6. Method of claim 1 wherein the alloys are from the group of CoCrAlY and NiCoCrAly.
7. Vacuum depositing apparatus for depositing thin films on substrates heated at more than 500° C. by electron beam heating during the deposition comprising vacuum chamber means having an elongated evaporating crucible means with long sides and short sides for holding a bath of material to be evaporated, substrate holder means for the flat disposition of a plurality of substrates above the evaporating crucible means in a substantially uniform distribution above the surface thereof and means for heating the substrates by reflected electrons comprising at least two electron gun means disposed at the short sides of the evaporating crucible means and means for deflecting the beams at an angle smaller than 80° C. onto approximately half of the bath surface situated between the shorter axis of symmetry and the associated short side of the crucible means.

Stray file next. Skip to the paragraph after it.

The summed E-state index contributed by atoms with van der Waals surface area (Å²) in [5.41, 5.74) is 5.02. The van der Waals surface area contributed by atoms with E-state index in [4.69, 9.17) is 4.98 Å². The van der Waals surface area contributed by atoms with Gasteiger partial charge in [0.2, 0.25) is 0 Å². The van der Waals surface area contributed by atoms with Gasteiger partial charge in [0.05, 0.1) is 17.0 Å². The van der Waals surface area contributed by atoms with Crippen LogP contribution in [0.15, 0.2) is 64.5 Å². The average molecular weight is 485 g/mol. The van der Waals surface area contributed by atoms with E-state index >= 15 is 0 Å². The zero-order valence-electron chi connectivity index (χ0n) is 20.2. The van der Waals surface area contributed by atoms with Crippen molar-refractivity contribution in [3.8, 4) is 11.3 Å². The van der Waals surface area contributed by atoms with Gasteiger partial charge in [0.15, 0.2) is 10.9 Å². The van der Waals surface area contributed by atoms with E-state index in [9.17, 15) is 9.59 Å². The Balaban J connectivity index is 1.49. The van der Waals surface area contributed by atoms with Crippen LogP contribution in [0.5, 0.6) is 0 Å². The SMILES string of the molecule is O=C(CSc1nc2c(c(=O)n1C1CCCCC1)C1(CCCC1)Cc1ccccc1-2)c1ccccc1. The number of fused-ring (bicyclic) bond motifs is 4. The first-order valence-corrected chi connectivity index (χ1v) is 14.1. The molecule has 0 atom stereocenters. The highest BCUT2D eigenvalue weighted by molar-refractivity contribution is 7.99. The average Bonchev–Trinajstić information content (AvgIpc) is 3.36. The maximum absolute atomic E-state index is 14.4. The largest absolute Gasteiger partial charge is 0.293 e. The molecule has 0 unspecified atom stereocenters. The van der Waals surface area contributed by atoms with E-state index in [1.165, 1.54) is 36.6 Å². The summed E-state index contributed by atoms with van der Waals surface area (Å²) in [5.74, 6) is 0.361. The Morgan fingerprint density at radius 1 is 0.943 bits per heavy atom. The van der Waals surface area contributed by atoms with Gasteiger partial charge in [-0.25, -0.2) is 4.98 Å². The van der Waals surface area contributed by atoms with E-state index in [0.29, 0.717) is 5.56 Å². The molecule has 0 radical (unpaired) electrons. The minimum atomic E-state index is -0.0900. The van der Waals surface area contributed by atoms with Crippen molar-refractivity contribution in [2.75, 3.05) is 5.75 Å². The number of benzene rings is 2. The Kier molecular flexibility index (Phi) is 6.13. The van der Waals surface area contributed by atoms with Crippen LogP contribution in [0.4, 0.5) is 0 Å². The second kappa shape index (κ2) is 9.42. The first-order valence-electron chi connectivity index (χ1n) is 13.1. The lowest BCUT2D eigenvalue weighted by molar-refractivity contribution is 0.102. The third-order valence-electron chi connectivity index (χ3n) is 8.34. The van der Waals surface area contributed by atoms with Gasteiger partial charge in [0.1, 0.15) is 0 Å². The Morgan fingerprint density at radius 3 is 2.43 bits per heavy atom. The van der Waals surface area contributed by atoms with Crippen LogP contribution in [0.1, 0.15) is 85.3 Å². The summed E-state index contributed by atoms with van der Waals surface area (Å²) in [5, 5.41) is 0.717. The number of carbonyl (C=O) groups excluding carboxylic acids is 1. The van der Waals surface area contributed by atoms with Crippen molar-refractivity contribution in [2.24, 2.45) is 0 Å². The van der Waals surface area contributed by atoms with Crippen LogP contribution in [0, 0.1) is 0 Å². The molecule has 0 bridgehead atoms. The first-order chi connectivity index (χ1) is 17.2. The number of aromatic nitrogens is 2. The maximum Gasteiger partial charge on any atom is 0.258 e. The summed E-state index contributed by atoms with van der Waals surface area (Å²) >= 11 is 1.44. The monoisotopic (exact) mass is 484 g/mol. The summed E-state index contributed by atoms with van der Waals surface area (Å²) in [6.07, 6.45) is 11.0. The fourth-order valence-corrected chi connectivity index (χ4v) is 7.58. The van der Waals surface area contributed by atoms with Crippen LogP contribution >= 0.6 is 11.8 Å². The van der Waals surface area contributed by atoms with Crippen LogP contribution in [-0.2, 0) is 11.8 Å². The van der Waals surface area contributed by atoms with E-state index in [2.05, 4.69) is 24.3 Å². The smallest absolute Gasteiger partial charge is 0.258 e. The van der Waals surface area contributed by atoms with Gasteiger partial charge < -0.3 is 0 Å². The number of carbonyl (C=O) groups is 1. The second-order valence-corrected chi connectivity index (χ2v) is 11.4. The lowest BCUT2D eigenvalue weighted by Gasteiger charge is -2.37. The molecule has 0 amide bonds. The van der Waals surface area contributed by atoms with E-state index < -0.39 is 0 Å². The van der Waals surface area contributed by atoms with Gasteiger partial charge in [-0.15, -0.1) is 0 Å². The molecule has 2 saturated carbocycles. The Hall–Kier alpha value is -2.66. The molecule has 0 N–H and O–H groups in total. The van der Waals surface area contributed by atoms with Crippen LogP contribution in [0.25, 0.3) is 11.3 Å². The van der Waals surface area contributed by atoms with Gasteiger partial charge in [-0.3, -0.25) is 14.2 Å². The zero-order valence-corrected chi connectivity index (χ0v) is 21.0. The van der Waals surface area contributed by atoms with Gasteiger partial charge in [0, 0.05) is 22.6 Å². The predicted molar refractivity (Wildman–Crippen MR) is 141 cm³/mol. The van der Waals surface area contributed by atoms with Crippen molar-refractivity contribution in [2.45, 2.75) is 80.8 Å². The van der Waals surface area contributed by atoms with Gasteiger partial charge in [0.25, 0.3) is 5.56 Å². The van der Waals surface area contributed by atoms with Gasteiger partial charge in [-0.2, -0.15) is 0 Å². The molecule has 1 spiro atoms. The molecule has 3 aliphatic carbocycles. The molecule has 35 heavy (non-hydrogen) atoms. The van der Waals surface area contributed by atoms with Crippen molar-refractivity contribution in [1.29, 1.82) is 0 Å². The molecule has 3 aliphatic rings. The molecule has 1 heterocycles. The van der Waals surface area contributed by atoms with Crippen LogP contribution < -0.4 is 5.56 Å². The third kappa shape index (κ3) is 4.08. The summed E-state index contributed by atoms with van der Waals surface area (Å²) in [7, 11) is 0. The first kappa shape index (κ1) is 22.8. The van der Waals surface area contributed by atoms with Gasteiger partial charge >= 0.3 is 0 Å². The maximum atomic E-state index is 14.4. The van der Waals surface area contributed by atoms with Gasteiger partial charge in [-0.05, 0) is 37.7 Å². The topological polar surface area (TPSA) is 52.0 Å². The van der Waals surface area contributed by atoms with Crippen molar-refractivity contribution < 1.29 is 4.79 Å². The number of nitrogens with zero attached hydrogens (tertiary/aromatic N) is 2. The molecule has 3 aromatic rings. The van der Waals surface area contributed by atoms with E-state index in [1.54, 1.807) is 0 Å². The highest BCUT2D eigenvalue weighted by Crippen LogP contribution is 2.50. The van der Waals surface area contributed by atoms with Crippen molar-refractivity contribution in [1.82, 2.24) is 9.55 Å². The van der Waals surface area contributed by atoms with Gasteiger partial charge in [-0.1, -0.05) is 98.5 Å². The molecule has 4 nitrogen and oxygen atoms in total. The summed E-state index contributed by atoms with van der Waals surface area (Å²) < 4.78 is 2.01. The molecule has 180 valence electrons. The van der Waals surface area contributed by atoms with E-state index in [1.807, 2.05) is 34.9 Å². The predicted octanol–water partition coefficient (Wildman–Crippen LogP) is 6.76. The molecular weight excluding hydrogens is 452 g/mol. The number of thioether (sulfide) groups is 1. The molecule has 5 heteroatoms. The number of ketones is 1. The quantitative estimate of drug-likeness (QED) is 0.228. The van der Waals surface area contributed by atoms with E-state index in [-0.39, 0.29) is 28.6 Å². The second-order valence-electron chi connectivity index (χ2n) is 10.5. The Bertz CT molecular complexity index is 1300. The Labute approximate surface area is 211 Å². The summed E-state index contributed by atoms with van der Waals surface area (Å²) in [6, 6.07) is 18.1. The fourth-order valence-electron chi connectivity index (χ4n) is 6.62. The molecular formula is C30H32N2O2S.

8. Apparatus of claim 7 wherein control system means are associated with said deflection system whereby the beam deflection can be extended to the bath half that is farther from the individual electron gun means.
This invention relates to a method for the vacuum deposition of thin coatings on substrates which are heated during the evaporation to more than 500° C. by electron beam heating, the substrates being held above an evaporating crucible filled with a bath of the material being deposited which is likewise heated by electron beams.